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‘New Telecom Policy Will Be Application Driven Rather Than Connectivity Driven’

The communications sector has assumed the position of an essential infrastructure for socio-economic development in an increasingly knowledge-intensive world.

Photo Credit : PTI


The Ministry of Communications & Information Technology is working on a new Telecom Policy which is going to be application driven as compared to National Telecom Policy, 2012 which was connectivity driven.

Speaking at a seminar on the topic of ‘ICT: Engendering New Governance Structure’, the Minister of Communications Manoj Sinha said that the new policy has to be focussed on the end users and should look at the newer opportunities for expanding the availability of telecom services.

He said, the advent of high speed data services and enhanced expectations of the users to get real time on-demand bandwidth to run near real time live applications enjoins us to prepare new policies and he underlined that for the first time, the ministry has decided to involve a large pool of experts from outside the department to get more inputs from the citizens and stakeholders for the new policy.

The minister said that communications sector has assumed the position of an essential infrastructure for socio-economic development in an increasingly knowledge-intensive world.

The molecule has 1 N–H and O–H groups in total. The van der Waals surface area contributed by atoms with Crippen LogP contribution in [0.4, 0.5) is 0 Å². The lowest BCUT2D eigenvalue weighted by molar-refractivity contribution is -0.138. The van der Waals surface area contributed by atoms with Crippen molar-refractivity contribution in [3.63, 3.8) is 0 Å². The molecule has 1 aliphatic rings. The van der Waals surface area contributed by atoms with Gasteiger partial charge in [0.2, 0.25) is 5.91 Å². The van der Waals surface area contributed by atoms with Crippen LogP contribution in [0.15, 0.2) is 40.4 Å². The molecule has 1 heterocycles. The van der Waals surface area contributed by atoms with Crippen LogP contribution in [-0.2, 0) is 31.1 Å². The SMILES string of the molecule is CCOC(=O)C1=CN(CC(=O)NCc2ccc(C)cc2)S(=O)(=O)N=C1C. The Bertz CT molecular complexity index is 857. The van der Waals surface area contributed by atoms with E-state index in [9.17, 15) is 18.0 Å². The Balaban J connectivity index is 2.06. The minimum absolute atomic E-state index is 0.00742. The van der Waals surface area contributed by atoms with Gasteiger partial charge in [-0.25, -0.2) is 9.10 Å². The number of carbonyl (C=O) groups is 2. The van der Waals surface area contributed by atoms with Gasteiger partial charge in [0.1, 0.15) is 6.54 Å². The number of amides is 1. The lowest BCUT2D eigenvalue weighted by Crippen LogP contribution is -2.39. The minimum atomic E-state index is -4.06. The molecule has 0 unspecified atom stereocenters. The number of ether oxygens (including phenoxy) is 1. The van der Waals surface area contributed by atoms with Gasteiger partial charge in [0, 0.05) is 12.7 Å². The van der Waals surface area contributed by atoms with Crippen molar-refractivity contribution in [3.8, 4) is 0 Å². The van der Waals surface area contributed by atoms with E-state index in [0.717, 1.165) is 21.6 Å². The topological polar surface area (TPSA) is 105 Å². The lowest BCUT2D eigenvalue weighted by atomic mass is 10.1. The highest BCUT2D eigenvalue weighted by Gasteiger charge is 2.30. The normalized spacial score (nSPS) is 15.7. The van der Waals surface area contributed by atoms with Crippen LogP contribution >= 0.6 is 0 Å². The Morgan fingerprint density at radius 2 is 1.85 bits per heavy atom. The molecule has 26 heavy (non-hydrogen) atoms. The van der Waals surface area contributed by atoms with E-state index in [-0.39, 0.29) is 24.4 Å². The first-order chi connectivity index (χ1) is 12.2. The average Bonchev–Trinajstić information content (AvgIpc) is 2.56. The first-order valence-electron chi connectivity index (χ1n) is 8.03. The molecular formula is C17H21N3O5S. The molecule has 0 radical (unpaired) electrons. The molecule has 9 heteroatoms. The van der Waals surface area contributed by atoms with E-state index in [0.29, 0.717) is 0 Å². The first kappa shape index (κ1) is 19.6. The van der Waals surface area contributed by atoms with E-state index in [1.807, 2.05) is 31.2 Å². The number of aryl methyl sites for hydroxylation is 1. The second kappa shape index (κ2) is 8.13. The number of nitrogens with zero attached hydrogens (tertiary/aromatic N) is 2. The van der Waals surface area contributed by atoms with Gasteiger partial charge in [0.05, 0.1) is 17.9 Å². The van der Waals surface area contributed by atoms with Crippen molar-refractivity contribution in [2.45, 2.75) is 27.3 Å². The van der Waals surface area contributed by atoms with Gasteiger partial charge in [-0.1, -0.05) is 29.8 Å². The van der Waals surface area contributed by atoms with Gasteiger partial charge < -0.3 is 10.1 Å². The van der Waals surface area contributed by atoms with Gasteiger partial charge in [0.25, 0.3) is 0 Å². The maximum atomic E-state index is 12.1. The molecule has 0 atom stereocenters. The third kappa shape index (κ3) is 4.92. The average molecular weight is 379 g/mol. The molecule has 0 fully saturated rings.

He said that as of April 2017, the country has close to 1.2 billion telephone connections, including 1.17 billion wireless telephone connections and similarly witnessed the rapid growth of the broadband connections that now stands at 276.52 million.

He said, more than the number, it is heartening to see the six-fold increase in data traffic in India rom 561 million gigabyte (GB) in the first quarter to 2988 million GB in the third quarter of 2016-17, which is a whopping 400 per cent jump.

Sinha said his focus is on two important aspects- the need to expand the connectivity to all parts including the north-eastern and Left Wing Extremism affected areas and Secondly to keep an eye on future generation that is 5G technology and ensure that India plays a key role in standards development and get a healthy share of the innovations and patents in the 5G technology pool.

He also said that the foreign direct investment (FDI) equity inflow in telecom sector from April 2016 to March 2017 was $5564 million, which is more than four times the average inflow of about $1.3 billion every year since 2013-14.

The minister said that the digital India program and the digital economy requires underlying connectivity as a pre-requisite and added that as road infrastructure used to be a necessity for development in 19th and 20th century, the information superhighways are a must for growth in the 21st century.

Speaking on the occasion, Secretary, Telecom Aruna Sundararajan said that world is looking at India as the next growth engine to grow from 7.6 per cent to above 10 per cent and it requires huge effort by both the government and the private sector.

She urged the Department of Telecom to become an engine of transformation and to act as infrastructure builder rather than a regulator. Referring to the customer delight as a hallmark of business success, she urged the officials to achieve the target of 700 to 800 million internet penetration in the next five years for achieving the vision of the prime minister for a New India.

The secretary also underlined the need for standard development in new technology areas and referred to the case of digital payment, where India leapfrogged in setting the next standard.